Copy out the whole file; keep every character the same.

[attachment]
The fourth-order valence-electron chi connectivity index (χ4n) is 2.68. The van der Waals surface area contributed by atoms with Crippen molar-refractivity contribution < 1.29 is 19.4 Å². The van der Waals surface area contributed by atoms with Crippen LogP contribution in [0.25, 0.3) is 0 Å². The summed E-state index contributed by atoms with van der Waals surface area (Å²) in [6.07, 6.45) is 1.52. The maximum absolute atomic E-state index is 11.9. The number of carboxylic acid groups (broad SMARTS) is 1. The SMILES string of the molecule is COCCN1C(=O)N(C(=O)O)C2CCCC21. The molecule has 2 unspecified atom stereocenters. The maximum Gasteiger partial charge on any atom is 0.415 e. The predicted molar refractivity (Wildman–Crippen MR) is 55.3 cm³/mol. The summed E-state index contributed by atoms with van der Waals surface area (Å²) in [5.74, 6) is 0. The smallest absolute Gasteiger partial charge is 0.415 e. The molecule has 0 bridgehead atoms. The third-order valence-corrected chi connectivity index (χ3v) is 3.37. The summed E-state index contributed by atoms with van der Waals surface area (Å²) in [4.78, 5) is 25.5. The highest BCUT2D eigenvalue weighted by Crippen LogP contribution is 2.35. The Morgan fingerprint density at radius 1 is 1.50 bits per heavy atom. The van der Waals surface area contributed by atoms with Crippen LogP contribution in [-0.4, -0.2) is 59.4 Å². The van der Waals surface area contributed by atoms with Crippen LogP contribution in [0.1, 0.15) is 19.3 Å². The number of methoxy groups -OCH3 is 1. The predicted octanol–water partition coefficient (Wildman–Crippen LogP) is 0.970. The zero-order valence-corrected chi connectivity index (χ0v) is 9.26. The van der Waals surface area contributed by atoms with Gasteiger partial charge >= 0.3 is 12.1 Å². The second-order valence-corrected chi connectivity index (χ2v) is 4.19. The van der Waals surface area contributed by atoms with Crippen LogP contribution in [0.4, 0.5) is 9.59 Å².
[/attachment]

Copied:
The fourth-order valence-electron chi connectivity index (χ4n) is 2.68. The van der Waals surface area contributed by atoms with Crippen molar-refractivity contribution < 1.29 is 19.4 Å². The van der Waals surface area contributed by atoms with Crippen LogP contribution in [0.25, 0.3) is 0 Å². The summed E-state index contributed by atoms with van der Waals surface area (Å²) in [6.07, 6.45) is 1.52. The maximum absolute atomic E-state index is 11.9. The number of carboxylic acid groups (broad SMARTS) is 1. The SMILES string of the molecule is COCCN1C(=O)N(C(=O)O)C2CCCC21. The molecule has 2 unspecified atom stereocenters. The maximum Gasteiger partial charge on any atom is 0.415 e. The predicted molar refractivity (Wildman–Crippen MR) is 55.3 cm³/mol. The summed E-state index contributed by atoms with van der Waals surface area (Å²) in [5.74, 6) is 0. The smallest absolute Gasteiger partial charge is 0.415 e. The molecule has 0 bridgehead atoms. The third-order valence-corrected chi connectivity index (χ3v) is 3.37. The summed E-state index contributed by atoms with van der Waals surface area (Å²) in [4.78, 5) is 25.5. The highest BCUT2D eigenvalue weighted by Crippen LogP contribution is 2.35. The Morgan fingerprint density at radius 1 is 1.50 bits per heavy atom. The van der Waals surface area contributed by atoms with Crippen LogP contribution in [-0.4, -0.2) is 59.4 Å². The van der Waals surface area contributed by atoms with Crippen LogP contribution in [0.1, 0.15) is 19.3 Å². The number of methoxy groups -OCH3 is 1. The predicted octanol–water partition coefficient (Wildman–Crippen LogP) is 0.970. The zero-order valence-corrected chi connectivity index (χ0v) is 9.26. The van der Waals surface area contributed by atoms with Gasteiger partial charge >= 0.3 is 12.1 Å². The second-order valence-corrected chi connectivity index (χ2v) is 4.19. The van der Waals surface area contributed by atoms with Crippen LogP contribution in [0.4, 0.5) is 9.59 Å².